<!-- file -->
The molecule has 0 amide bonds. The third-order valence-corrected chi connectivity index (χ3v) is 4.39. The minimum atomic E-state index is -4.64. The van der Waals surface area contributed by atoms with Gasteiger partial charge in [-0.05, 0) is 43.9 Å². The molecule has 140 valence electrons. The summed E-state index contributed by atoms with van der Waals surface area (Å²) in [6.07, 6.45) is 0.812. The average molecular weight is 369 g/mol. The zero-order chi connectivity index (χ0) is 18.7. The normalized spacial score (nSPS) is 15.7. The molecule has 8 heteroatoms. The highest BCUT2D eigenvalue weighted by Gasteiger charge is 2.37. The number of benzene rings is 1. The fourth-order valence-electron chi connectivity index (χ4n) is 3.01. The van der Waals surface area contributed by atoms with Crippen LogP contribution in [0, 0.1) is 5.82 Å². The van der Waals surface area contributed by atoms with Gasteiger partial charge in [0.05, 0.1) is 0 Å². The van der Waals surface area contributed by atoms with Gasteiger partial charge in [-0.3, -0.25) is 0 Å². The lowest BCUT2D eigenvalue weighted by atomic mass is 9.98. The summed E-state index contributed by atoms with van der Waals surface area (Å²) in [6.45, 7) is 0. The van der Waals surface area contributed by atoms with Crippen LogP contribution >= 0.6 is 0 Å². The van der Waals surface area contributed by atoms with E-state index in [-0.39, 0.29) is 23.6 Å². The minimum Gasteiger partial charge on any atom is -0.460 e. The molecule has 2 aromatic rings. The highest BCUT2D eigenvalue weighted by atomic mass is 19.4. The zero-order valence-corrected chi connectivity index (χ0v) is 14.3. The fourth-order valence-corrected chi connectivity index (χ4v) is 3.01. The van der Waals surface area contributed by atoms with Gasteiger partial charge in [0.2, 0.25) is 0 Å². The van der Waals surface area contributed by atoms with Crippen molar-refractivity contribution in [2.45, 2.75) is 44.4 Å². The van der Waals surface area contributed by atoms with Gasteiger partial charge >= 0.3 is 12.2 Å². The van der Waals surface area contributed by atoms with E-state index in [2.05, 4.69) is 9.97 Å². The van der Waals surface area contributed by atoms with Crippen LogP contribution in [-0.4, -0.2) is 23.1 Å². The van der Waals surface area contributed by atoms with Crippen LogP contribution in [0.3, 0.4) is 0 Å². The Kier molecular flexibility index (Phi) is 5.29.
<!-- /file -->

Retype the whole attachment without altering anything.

The molecule has 0 amide bonds. The third-order valence-corrected chi connectivity index (χ3v) is 4.39. The minimum atomic E-state index is -4.64. The van der Waals surface area contributed by atoms with Gasteiger partial charge in [-0.05, 0) is 43.9 Å². The molecule has 140 valence electrons. The summed E-state index contributed by atoms with van der Waals surface area (Å²) in [6.07, 6.45) is 0.812. The average molecular weight is 369 g/mol. The zero-order chi connectivity index (χ0) is 18.7. The normalized spacial score (nSPS) is 15.7. The molecule has 8 heteroatoms. The highest BCUT2D eigenvalue weighted by Gasteiger charge is 2.37. The number of benzene rings is 1. The fourth-order valence-electron chi connectivity index (χ4n) is 3.01. The van der Waals surface area contributed by atoms with Crippen LogP contribution in [0, 0.1) is 5.82 Å². The van der Waals surface area contributed by atoms with Gasteiger partial charge in [0.05, 0.1) is 0 Å². The van der Waals surface area contributed by atoms with Gasteiger partial charge in [-0.3, -0.25) is 0 Å². The lowest BCUT2D eigenvalue weighted by atomic mass is 9.98. The summed E-state index contributed by atoms with van der Waals surface area (Å²) in [6.45, 7) is 0. The van der Waals surface area contributed by atoms with Crippen LogP contribution >= 0.6 is 0 Å². The van der Waals surface area contributed by atoms with E-state index in [-0.39, 0.29) is 23.6 Å². The minimum Gasteiger partial charge on any atom is -0.460 e. The molecule has 2 aromatic rings. The highest BCUT2D eigenvalue weighted by atomic mass is 19.4. The zero-order valence-corrected chi connectivity index (χ0v) is 14.3. The fourth-order valence-corrected chi connectivity index (χ4v) is 3.01. The van der Waals surface area contributed by atoms with Gasteiger partial charge in [0.2, 0.25) is 0 Å². The van der Waals surface area contributed by atoms with Crippen molar-refractivity contribution in [2.45, 2.75) is 44.4 Å². The van der Waals surface area contributed by atoms with Gasteiger partial charge >= 0.3 is 12.2 Å². The van der Waals surface area contributed by atoms with E-state index in [2.05, 4.69) is 9.97 Å². The van der Waals surface area contributed by atoms with Crippen LogP contribution in [-0.4, -0.2) is 23.1 Å². The van der Waals surface area contributed by atoms with Crippen LogP contribution in [0.3, 0.4) is 0 Å². The Kier molecular flexibility index (Phi) is 5.29.